Tips to Help Rebound From a Bad Credit History

For people grappling with a history of debt payment problems, improving their credit record may seem like a daunting task. Union State Bank and FDIC Consumer News offer these tips, which can help increase the chances of qualifying for better loan terms, lower insurance rates and perhaps even a new job or apartment.

1. Order your free credit reports and look for errors. Credit reporting companies, often referred to as “credit bureaus,” maintain reports that show how an individual handles certain aspects of his or her finances. Your credit report includes information on how much credit you have available, how much credit you are using, whether you pay loans and other bills on time, your payment history on closed accounts, and any debt collections or bankruptcy filings. Credit bureaus and other companies use the information in your credit report to generate a credit score to predict, for example, how likely you are to repay your debts or how reliable you may be as a tenant.

Federal law requires credit reporting companies to provide consumers with a free copy of their credit report once every 12 months, if requested. You can easily obtain your free credit reports from each of the three major credit bureaus (Equifax, Experian and TransUnion) at one Web site — www.AnnualCreditReport.com — or by calling 1-877-322-8228. Under other circumstances, such as being denied a loan or employment based on your credit report or if you believe you may be a fraud victim, you are also entitled to a free copy directly from the credit bureau that provided the initial report. Be cautious of costly subscriptions to additional credit-related services that you may be offered while requesting your credit report.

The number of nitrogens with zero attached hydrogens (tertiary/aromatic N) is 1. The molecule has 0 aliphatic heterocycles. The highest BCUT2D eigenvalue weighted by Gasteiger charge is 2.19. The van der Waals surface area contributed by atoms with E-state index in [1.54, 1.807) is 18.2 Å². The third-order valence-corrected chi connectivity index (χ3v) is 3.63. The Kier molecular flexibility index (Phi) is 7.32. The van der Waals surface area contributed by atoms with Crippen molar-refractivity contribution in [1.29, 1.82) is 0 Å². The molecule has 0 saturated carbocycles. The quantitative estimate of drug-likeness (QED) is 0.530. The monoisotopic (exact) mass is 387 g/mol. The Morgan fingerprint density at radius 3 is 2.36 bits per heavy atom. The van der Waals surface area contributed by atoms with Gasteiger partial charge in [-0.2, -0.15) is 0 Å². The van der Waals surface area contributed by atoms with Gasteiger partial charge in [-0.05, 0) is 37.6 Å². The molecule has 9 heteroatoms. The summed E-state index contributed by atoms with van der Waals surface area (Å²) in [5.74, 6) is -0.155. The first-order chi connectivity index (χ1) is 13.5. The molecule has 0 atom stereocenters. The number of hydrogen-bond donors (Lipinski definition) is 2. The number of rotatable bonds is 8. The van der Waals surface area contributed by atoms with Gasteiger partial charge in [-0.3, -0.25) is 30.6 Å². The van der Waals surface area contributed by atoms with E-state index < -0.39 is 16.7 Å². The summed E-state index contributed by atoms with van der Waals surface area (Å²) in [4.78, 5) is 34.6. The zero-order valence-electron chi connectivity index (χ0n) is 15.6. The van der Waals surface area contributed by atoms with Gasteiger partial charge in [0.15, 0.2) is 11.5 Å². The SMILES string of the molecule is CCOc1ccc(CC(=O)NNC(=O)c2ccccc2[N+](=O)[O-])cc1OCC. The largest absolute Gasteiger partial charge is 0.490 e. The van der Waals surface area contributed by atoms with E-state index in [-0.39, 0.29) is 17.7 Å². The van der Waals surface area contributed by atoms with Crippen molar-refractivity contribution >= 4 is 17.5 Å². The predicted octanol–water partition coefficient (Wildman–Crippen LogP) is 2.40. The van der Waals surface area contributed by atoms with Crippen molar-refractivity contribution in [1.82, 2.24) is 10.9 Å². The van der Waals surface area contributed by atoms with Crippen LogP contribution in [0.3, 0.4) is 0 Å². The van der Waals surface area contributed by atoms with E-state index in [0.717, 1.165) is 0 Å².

Because mistakes can happen, closely review your credit report(s) when you receive it. According to a 2012 study from the Federal Trade Commission, more than 25 percent of consumers surveyed identified errors on their credit reports that might affect their credit scores. “It is important to dispute inaccurate information, in writing, with both the credit reporting company as well as with the original source of the information so that the error does not show up again,” said Jennifer Dice, an FDIC Supervisory Consumer Affairs Specialist.

If you have a complaint about a credit reporting company, you can contact the Consumer Financial Protection Bureau (CFPB) at https://help.consumerfinance.gov/app/creditreporting/ask or by calling 1-855-411-2372.

2. Improve your credit history by paying your bills on time. Paying on time is one of the biggest contributors to your credit score. If you have a history of paying bills late, find out if your bank will send you an e-mail or text message reminding you when a payment is due. You may also consider having your payments for loans or other bills automatically debited from your bank account.